Investor Alert
Mark Hulbert

Mark Hulbert Archives | Email alerts

March 9, 2019, 12:06 p.m. EST

Daylight saving time could give investors some sleepless nights

Stocks typically decline the day after the clocks change

Watchlist Relevance

Want to see how this story relates to your watchlist?

Just add items to create a watchlist now:

or Cancel Already have a watchlist? Log In

By Mark Hulbert, MarketWatch


Not looking forward to this weekend’s shift to daylight saving time?

You’re not alone. Here’s yet another reason to dislike it: the shift is likely to cause the stock market to struggle this coming Monday.

That is the implication of a study, “ Losing Sleep at the Market: The Daylight-Savings Anomaly ,” that appeared some years ago in the prestigious American Economic Review. The study found that stock market returns around the world are below-average on the Monday following shifts to daylight saving.

Since these below-average returns are the result of countless investors’ individual decisions, it’s impossible to know what causes them. The study’s authors believe the culprits are the well-known “effects of changes in sleep patterns on judgment, anxiety, reaction time, [and] problem solving.”

Of course, the market doesn’t always fall on the Monday following the shift to daylight saving time. But it does more often than not — enough so, in fact, to satisfy statisticians at the 95% confidence level that what the study’s authors call the “Daylight Savings Anomaly” is genuine.

To be sure, you shouldn’t try to trade on this anomaly. Statistically significant though it is, its magnitude is nevertheless too modest to pay for transaction costs.

The reason to nevertheless highlight this statistical pattern is to remind us, once again, of how difficult it is for us to be objective and rational in our investments. We may think of ourselves as being motivated entirely by such virtues. But the overwhelming evidence is that, in a head-to-head contest between our intellects and our emotions, it is the latter that almost always wins out.

The Daylight Savings Anomaly is just one example. If its existence isn’t enough to convince you of the subtle ways in which your emotions get the best of your intellect, consider the following equally sobering studies:

•        “ Sports Sentiment and Stock Returns ” was conducted by Alex Edmans of the London Business School; Diego Garcia of the University of North Carolina (Chapel Hill); and Oyvind Norli of the BI Norwegian Business School. The researchers found that, on average, a given country’s loss in the World Cup elimination stage is followed by its stock market the next day producing a return that is significantly below average.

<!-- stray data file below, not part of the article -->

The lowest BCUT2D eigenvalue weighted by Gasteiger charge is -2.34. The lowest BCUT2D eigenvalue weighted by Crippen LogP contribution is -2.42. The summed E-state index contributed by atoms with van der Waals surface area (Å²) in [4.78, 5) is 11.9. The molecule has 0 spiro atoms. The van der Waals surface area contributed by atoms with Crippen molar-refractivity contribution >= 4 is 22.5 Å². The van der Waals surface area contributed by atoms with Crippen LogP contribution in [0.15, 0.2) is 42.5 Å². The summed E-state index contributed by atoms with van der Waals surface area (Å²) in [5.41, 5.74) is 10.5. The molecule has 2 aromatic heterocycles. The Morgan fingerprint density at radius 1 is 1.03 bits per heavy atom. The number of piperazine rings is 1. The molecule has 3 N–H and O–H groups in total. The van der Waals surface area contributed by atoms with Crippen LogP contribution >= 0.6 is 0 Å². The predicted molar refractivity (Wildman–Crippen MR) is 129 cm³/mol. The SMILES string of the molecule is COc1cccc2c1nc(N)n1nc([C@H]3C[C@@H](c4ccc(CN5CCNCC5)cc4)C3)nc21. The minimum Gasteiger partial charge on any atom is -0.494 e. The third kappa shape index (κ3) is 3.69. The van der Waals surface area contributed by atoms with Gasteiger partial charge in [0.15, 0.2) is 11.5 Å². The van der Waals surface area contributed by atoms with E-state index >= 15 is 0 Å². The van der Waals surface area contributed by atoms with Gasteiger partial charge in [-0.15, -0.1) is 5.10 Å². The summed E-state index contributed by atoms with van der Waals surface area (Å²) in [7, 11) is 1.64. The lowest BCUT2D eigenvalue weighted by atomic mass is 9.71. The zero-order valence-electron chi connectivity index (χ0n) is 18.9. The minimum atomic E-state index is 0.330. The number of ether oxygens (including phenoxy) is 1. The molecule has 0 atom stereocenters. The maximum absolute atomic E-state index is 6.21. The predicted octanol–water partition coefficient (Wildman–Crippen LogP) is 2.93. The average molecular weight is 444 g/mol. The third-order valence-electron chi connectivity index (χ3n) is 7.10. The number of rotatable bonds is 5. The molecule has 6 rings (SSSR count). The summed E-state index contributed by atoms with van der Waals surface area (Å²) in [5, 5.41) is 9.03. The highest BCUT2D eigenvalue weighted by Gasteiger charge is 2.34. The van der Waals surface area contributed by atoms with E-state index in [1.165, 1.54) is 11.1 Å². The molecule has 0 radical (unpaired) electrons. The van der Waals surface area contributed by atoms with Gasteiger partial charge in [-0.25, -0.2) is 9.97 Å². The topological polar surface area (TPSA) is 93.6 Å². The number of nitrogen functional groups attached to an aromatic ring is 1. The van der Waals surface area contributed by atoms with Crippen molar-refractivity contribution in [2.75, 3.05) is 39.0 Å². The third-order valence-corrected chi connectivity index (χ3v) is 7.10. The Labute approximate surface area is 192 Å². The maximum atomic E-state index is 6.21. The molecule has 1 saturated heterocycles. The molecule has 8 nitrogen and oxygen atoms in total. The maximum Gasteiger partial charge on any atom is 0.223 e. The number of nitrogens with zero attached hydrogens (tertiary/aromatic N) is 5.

•        “ Good Day Sunshine: Stock Returns and the Weather ” was conducted by David Hirshleifer of the University of California, Irvine, and Tyler Shumway of the University of Michigan. The researchers found that a country’s stock market performs significantly better on days when the sun is shining on its leading stock exchange.

•        “ Are Investors Moonstruck? Lunar Phase and Stock Returns ” was conducted by Lu Zheng of the University of California, Irvine; Kathy Yuan of the London School of Economics; and Qiaoquia Zhu of the Australian National University. The researchers found that “stock returns are lower on the days around a full moon than on the days around a new moon.”

The best way for investors to keep their emotions from overwhelming their intellects is to mechanically follow a preset trading plan. This plan should specify the precise parameters for determining which securities to buy and sell, and when, as well as how much to allocate to the various assets classes, such as equities and fixed income.

Once you have such a plan, then all you have to do is actually follow it. If learning that lesson is the outcome of this weekend’s shift to Daylight Saving Time, then the disruptions to your sleep will have been worth it.

For more information, including descriptions of the Hulbert Sentiment Indices, go to The Hulbert Financial Digest or email mark@hulbertratings.com .

More: How permanent daylight-saving time would make all our lives better

Also: Prepare yourself: Daylight-saving time is coming

Mark Hulbert has been tracking the advice of more than 160 financial newsletters since 1980.

This Story has 0 Comments
Be the first to comment
More News In

Story Conversation

Commenting FAQs »

Partner Center

About Mark Hulbert

RSS News feed

Mark Hulbert is editor of the Hulbert Financial Digest, which since 1980 has been tracking the performance of hundreds of investment advisors. The HFD...

Mark Hulbert is editor of the Hulbert Financial Digest, which since 1980 has been tracking the performance of hundreds of investment advisors. The HFD became a service of MarketWatch in April 2002. In addition to being a Senior Columnist for MarketWatch, Hulbert writes a monthly column for Barron’s.com and a column on investment strategies for the Journal of the American Association of Individual Investors. A frequent guest on television and radio shows, you may have seen Hulbert on CNBC, Wall Street Week, or ABC’s World News This Morning. Most recently, Dow Jones and MarketWatch launched a new weekly newsletter based on Hulbert's research, entitled Hulbert on Markets: What’s Working Now.

More from Mark Hulbert

  1. What you do next plays a big role in beating the market over the long term
  2. Boeing’s 737 MAX problem is a symptom of another widespread illness plaguing Wall Street
  3. Coronavirus isn’t stopping the rich from getting even richer on Wall Street
  4. That coronavirus stimulus deal? Don’t exaggerate the effect of the 2008 bailouts on the stock market
  5. Over the last 20 years, stocks have woefully underperformed bonds and gold
Link to MarketWatch's Slice.